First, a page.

This year, for the last time until about 80,000 years from now, Thanksgiving and Hanukkah fall on the same day. Thanksgivingfully (hahaha), Hanukkah goes on for eight nights but Thanksgiving is only one. This means that for those of us who value the religious, spiritual, and cultural significance of Hanukkah, it won’t be completely engulfed by Thanksgiving. We’ll have seven more nights to sing Maoz Tsur and spin the dreidel.
However, for those of us with children raised in a day and age when Hanukkah has become synonymous with gift-giving, this coincidence becomes a problematic one. Case in point: my 5-year-old seems to think that Thanksgiving is a gift-giving holiday since he has heard that Hanukkah falls on the same day. I keep telling him it’s Hanukkah that he thinks of as a gift-giving holiday, and he looks at me like I’m insane. In his little brain, they are on the same day, and he therefore expects gifts on Thanksgiving. Hence, it’s a gift holiday. Sigh.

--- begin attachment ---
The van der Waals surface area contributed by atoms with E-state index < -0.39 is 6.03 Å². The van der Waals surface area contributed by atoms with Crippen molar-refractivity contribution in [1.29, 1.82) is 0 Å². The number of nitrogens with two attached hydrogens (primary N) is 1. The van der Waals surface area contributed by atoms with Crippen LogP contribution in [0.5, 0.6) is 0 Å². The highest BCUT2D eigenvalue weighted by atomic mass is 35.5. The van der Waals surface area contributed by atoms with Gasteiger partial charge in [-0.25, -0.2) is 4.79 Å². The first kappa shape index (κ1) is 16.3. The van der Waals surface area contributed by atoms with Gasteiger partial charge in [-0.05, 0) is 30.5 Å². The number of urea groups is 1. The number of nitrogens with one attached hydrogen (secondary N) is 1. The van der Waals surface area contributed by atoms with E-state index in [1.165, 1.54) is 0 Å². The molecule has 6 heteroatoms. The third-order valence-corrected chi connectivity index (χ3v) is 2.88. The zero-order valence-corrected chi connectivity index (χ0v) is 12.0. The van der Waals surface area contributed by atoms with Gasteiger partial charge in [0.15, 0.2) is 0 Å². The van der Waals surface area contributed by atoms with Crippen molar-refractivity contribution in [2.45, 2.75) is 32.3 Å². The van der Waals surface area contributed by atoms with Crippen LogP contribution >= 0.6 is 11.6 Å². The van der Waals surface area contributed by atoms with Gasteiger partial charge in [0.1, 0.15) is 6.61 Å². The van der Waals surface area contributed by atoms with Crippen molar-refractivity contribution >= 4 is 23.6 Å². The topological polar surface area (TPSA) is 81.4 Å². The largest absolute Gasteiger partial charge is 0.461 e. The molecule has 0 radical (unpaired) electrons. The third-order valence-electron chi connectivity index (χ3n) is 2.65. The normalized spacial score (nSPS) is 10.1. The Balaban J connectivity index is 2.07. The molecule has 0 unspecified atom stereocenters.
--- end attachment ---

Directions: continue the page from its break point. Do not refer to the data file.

Why do I have a problem with my son associating Hanukkah with gift-giving? The first reason is that historically it hasn’t been associated with gifts, both in the greater Jewish population and in my family in particular. When I was growing up, my parents typically gave me new pajamas, a new wall calendar, and some collection of stationery items (pencils, note cards, erasers) as gifts. I always got at least one new dreidel for my dreidel collection. And of course, chocolate Hanukkah gelt. There may have been some years when I received a toy but my immediate association with Hanukkah when it comes to the notion of gift-giving is one of small gifts that were primarily functional and generally elicited eye-rolls and complaining from me because I thought all of that stuff was lame.